Know the structures and functions about your heart new health advisor electricity flow direction

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Knowledge of your heart structure and its function will help you appreciate how this important organ works to pump blood to the whole body. Although it is barely the size of a human fist, the heart is a powerful muscle inside the chest, with a cone shape and a pointed end facing the left. Heart Structure

This is a fibrous covering that wraps around the heart and holds it in place. This special membrane also contains a fluid which lubricates the heart in the pericardial space or cavity to prevent friction. The pericardium has two layers, consisting of a visceral layer directly coving the heart and a parietal layer, which forms a sac containing the fluid in the pericardial cavity. 2. The Heart Wall

Atria are smaller than ventricles and have thin, less muscular walls. They are the receiving chambers of the blood, which is delivered to the heart by the large veins. Ventricles are the larger, more muscular pumping chambers that push blood out to the circulation. They are connected to large arteries that carry blood to the circulation.

The right atrium and the right ventricle are smaller than the corresponding chambers on the left. They have less muscle in their walls compared to the left side of the heart. The difference in size is related to their functions. Blood from the right side of the heart goes to the pulmonary circulation while blood from the left chambers is pumped to the rest of the body. 4. Blood Vessels

• Pulmonary circuit. Deoxygenated blood from the right ventricle enters the pulmonary artery and goes to the lungs where it receives oxygen and releases carbon dioxide. The oxygenated blood then returns through the pulmonary vein to the left atrium.

• Systemic circuit. Oxygenated blood is pumped from the left ventricle to the systemic circulation through the aorta, which branches out into smaller arteries and capillaries to supply the rest of the body with oxygen. From the different organs and tissues, deoxygenated blood returns to the heart through the veins, which drain into the venae cavae, and into right atrium.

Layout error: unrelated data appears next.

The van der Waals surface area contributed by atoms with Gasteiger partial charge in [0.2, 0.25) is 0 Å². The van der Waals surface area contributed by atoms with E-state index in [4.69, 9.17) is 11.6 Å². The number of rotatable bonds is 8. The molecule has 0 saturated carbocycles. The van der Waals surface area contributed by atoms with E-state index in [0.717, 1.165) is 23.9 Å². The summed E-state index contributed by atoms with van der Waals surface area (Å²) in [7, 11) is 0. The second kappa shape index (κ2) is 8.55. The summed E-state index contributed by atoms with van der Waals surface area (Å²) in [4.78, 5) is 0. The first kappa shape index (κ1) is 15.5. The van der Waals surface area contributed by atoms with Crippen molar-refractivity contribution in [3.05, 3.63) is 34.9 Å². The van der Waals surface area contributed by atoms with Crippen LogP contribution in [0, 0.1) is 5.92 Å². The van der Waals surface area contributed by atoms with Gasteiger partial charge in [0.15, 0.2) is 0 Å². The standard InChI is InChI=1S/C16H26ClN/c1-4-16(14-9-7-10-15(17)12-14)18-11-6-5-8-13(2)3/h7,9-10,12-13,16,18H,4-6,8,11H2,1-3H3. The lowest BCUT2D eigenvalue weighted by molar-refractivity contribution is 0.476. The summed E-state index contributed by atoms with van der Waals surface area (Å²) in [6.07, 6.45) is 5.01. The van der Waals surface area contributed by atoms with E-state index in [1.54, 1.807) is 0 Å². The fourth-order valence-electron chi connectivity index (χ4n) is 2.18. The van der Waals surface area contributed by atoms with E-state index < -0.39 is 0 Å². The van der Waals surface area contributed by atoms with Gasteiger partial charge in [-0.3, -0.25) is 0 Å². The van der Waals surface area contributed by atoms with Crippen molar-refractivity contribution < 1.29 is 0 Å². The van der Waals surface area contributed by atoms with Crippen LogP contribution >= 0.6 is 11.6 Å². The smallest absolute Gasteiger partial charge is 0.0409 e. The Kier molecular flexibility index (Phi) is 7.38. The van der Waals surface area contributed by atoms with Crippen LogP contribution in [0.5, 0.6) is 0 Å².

Heart structure and function can also be described by the Cardiac Cycle: The heart’s main function is to pump blood to the circulation. This is accomplished by a series of contractions (systole) and relaxation (diastole) of the heart muscle, which occurs in a rhythmic or cyclic pattern.

The right atrium, which has been filled with blood from the circulation, contracts and empties blood into the relaxed right ventricle, with the tricuspid valve open. Almost at the same time, blood from the left atrium, which has come from the lungs, empties into the left ventricle, through the open mitral valve. During this time, the valves in the venae cavae and the pulmonary vein are closed to prevent the backflow of blood.

The cardiac cycle produces a heartbeat, which usually takes less than a second. Your heart rate or number of heart beats per minute depends on your level of activity, so you have a slower rate when you are at rest and a faster rate during exercise. Facts About the Heart